Two years ago I left the series on GE coal wagons incomplete, not for want of information, but simply an oversight – a silly error as the drafts were already complete. Here then is the penultimate entry, and the final one will go live in a couple of days.

During the 1890s receipts for coal traffic into London via the GN & GE Joint Line were strong, and investment in coal became a priority in the Boardroom at Liverpool Street. In 1892 the Great Eastern Railway became the major financial supporter of the proposed Lancashire, Derbyshire & East Coast Railway (from which access would be gained via a junction at Pyewipe on the Joint) by sinking a quarter of a million pounds into the building of the new line, for which the Company was given two seats on the Board.

When the new line opened in 1896 the GER insisted that operations be concentrated between Chesterfield and Pyewipe, thus gaining unlimited access to all the collieries on the system. By the end of the century twenty five Great Eastern-bound coal trains came off the LD&ECR each week, and to bolster the company’s loco coal wagons for this traffic, between 1899 and 1902 six hundred 15′ long, 8-plank wagons were built to a new design.

Photograph ©Public Domain

Damping down the coal dust at Stratford a decade and a half after the curtain closes on Basilica Fields. In front of the rotary tippler and 800 ton capacity reinforced concrete coaling bunker (containing about one and a half days’ normal supply) sits a line of loco coal wagons made up of a diagram 32 8-plank, two diagram 31 7-planks, a further diagram 32 8-plank and what looks like a post-War diagram 80 timber-framed 8-plank. The medium-sized post-1903 lettering for wooden-bodied  loco coal wagons makes an interesting comparison with the large 24″ lettering applied to general merchandise opens. A T18 ‘Buck’ fusses in the yard. Photograph ©Public Domain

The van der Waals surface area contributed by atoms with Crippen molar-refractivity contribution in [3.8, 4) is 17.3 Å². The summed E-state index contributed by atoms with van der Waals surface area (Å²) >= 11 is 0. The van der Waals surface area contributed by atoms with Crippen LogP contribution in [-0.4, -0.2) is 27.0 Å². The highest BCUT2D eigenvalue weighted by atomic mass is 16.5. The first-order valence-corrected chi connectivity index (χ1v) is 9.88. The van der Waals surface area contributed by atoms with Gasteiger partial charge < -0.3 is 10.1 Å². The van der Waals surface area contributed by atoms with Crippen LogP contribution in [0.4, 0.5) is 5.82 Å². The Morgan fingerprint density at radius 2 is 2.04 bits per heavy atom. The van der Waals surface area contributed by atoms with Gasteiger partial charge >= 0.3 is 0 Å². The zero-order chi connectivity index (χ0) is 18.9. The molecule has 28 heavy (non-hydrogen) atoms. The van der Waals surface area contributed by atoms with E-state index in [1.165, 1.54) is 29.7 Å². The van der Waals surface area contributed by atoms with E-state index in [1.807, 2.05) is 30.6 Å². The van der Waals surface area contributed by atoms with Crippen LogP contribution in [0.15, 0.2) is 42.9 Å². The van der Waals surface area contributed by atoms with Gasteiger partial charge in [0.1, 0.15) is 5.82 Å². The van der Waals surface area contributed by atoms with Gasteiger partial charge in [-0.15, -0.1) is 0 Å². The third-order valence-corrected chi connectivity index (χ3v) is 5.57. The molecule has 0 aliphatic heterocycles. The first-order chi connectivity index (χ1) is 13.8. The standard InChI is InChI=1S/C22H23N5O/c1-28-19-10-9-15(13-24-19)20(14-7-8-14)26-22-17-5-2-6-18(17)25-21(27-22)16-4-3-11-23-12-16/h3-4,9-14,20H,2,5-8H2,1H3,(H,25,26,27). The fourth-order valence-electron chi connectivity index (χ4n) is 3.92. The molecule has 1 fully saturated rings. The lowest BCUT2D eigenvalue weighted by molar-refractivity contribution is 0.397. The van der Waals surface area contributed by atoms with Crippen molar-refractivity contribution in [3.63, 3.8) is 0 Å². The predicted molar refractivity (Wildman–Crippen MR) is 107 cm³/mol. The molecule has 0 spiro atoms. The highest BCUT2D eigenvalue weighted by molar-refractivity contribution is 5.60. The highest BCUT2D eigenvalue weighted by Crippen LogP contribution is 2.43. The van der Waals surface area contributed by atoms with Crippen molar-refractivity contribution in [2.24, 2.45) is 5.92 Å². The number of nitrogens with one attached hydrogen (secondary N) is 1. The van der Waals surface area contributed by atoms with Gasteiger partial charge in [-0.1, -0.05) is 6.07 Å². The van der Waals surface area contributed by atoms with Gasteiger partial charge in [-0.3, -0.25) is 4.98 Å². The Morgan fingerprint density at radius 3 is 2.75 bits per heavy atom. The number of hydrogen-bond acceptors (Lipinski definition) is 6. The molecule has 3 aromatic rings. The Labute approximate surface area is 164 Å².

Rated at 10 tons, the top three planks ran the length of the wagon over the top of the side doors, and as the steel floor precluded a curb rail, a length of timber was attached to the side of the solebar onto which the door hinges were mounted.  The steel underframe was the standard Stratford design with a 9′ 0″ wheelbase, and a single brake lever actuated two brake blocks on one side of the wagon.

Finished in the standard grey livery with white lettering, the 1899 wagons had separate oval maker’s and load plates, but from 1900 a combined rectangular plate was fitted to new builds. The 1902 wagons may have been out-shopped with the medium-sized square lettering (I’ve not yet found a photo to confirm or deny), but over time all were given the post-1903 medium-sized rounded letters.

Photograph ©Public Domain.

The Great Eastern bought vast quantities of coal when prices were cheap, building huge mazes out of the  stacks which waxed and waned in size as supplies increased and dwindled. At March the coal stacks even crossed the sidings at peak capacity. On a dull, dank, and thoroughly dingy 23 October 1911 two diagram 32 loco coal opens are parked nearest the camera on the south side near Norwood Drove. Photograph ©Public Domain.

 

Sample numbers included 977, 1416, and 1978.

Modelling the wagons

I’ve not yet located the GA for these wagons, but the type is ripe for utilising an etch for the standard GE wagon underframe, and a resin casting to the wagon body.

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